Summary of “How Do You Control 1.4 Billion People?”

While outside observers agree that the situation likely bodes ill for many unwitting citizens, few have considered how vulnerable the system is to the corruption, con artistry, and incompetence that plagues much of Chinese society.
Who will have access to the data, and how will they be able to use or abuse it? Will it be shared between ministries and departments, or jealously guarded? Can it be manipulated, altered, faked-or stolen?
Sesame Credit requires highly sensitive personal information, such as degree certificates and title deeds, to be uploaded to its cloud to enhance users’ credit scores-cybersecurity experts say such a centralized digital database would be a treasure trove for hackers.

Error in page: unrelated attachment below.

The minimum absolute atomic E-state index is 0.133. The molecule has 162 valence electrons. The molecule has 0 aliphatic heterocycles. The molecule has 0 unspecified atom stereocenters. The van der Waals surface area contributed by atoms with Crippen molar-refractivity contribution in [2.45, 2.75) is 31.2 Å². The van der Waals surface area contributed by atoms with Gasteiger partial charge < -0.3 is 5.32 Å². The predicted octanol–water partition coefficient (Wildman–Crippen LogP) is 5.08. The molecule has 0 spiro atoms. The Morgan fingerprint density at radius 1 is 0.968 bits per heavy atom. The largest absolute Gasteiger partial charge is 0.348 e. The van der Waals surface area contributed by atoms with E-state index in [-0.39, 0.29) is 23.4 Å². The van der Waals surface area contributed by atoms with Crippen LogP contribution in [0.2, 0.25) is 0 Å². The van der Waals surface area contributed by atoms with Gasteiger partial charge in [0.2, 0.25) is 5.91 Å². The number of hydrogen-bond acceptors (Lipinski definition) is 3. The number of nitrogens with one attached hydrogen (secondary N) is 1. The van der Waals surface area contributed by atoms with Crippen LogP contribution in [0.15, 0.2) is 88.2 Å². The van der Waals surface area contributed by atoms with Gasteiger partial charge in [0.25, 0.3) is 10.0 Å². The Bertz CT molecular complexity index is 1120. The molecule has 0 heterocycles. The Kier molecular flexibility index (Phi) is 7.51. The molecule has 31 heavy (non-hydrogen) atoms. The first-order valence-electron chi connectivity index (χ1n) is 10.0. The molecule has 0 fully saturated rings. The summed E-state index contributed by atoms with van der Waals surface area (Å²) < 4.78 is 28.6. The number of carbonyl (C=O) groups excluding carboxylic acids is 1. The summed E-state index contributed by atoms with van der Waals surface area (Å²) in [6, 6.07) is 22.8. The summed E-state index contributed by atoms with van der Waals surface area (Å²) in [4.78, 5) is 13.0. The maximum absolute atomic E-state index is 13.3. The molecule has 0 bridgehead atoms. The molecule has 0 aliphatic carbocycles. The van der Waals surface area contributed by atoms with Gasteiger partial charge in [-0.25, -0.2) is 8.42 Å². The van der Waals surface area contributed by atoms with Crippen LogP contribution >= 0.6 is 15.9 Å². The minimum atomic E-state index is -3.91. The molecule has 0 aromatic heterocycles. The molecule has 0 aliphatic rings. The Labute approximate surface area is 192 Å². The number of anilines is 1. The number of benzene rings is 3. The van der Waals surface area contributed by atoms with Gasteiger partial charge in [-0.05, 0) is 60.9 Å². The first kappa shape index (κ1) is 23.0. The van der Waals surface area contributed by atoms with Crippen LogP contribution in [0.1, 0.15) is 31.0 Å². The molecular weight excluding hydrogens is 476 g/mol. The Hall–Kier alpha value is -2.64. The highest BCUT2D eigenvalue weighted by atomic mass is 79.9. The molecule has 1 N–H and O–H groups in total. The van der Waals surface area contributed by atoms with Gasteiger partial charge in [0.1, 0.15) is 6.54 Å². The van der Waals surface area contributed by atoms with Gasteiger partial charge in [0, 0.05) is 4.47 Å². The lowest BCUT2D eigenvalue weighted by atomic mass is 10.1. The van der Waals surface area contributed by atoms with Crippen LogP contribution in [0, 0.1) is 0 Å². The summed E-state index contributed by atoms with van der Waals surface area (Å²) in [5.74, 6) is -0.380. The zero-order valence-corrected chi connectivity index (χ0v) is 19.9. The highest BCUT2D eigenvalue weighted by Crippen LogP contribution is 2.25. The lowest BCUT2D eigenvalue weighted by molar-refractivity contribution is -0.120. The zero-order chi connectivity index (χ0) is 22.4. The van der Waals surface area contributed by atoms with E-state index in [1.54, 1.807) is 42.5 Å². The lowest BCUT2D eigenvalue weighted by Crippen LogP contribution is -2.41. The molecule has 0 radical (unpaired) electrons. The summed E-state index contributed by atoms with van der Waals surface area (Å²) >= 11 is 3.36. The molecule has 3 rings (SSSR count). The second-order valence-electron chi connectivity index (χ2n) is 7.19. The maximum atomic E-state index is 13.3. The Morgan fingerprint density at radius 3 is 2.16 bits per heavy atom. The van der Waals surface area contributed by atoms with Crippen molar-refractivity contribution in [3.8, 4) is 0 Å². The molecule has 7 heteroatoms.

“Sesame Credit… is still unable to control the quality of the data reported by partner lenders,” observed a Caixin article.
It’s not just businesses and crooks looking to game the latest gimmick: Already accustomed to having their data mined and lives surveilled, tech-savvy Chinese are wondering how they can rig their scores-and entrepreneurial hackers will be more than willing to oblige.
What’s that? Sesame scores are connected to the frequency you use your credit cards? Simple-my company will help swipe and repay your card for a year, then charge you for how many points your score accumulates.
Marbridge’s Natkin acknowledges some dangers and drawbacks, but suggests social credit ratings “Will also create a greater disincentive to engage in anti-social behavior, like a landlord capriciously deciding not to return a security deposit, or a shared-bike user parking in the middle of the street.” These are everyday grievances in China’s scofflaw society that many will be glad to see gone, or at least punished.
To work effectively, social credit requires Chinese citizens to place complete trust in both their unaccountable government and vast cartel-like corporations.

The orginal article.